The amount of chemical nitrogen spread on Irish farms is to be limited to 325,000t by 2030, under Ag Climatise, the Department of Agriculture’s plan to cut emissions in the sector.
According to the Department, chemical nitrogen use on Irish farms peaked at 408,000t in 2018.
By 2025, it will have to be limited to 350,000t under the plan.
The reduction will be carried through a number of actions, including online nutrient management planning, a national liming programme and 90% of slurry being spread by low emission slurry spreading equipment (LESS) by 2027.
The use of urea is to be prohibited by 2023 and there is an aim to have 65% of straight CAN sales as protected urea/protected nitrogen by 2030.
The entire national herd is to be genotyped by 2030 to “underpin the development of enhanced dairy and beef breeding programs” that help achieve a reduction in our overall greenhouse gas output at a national level.
This will be done by genotyping all calves in priority herds in 2021, such as those in the Beef Data and Genomics Programme (BDGP), a move away from the use of stock bulls on replacements in dairy herds by 2025 and increased milk recording to 90%.
In order to maximise the production of grazed grass, Grass10 training is to be rolled out to a greater cohort of beef and dairy farmers.
Grass production is to be recorded on all farms above 100 livestock units or 130kg organic nitrogen per hectare.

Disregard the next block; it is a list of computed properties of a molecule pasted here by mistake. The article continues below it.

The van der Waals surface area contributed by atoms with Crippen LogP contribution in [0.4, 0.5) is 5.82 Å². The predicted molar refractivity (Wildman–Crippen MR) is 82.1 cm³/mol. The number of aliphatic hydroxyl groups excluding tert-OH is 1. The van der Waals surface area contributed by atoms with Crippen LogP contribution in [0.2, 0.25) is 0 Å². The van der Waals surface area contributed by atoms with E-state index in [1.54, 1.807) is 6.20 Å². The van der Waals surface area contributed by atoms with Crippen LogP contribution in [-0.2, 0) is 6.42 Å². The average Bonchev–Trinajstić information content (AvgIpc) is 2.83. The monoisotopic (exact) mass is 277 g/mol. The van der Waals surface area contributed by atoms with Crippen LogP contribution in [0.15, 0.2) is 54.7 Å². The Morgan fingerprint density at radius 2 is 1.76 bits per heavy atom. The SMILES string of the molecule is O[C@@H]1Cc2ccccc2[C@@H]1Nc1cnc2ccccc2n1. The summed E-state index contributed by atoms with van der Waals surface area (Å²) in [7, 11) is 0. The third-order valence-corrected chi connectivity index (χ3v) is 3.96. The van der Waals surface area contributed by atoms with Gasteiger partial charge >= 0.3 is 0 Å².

Action five in the plan is to “further enhance animal health strategies to support climate ambitions and environmental sustainability through promotion of sustainable animal health and welfare practices and enhancing food safety and authenticity”.
The Department aims to do this through BVD being eradicated by 2023, reducing the prevalence of TB in the national herd and a programme to reduce the prevalence of IBR, among others.
Tillage and horticulture
The plan wants to increase the area under tillage production above the current level of 300,000ha by 2030, producing more native grown grains and legumes for the livestock industry, while further enhancing the environmental credentials of the sector.
Action 11 in the plan will see the carbon credentials of the horticulture sector enhanced.
Other actions included in Ag Climatise include a reduction the crude protein content of livestock feeding stuffs to minimise ammonia loss and for Ireland to continue to invest in “novel feed additives” to reduce biogenic methane.
The plan aims to increase the proportion of home grown protein in livestock rations and increase the current area under organic production to 350,0000ha by 2030.
Promoting the development of a sustainable circular bioeconomy within the agri-food sector, exploring all options in relation to land use diversification and increasing afforestation levels are also actions in the plan.
Specific actions relating to carbon include:
Other measures include knowledge transfer, a centre of excellence to ensure Ireland is a global leader in research and innovation related to climate smart agriculture and a road map from Bord Bia to achieve market demands.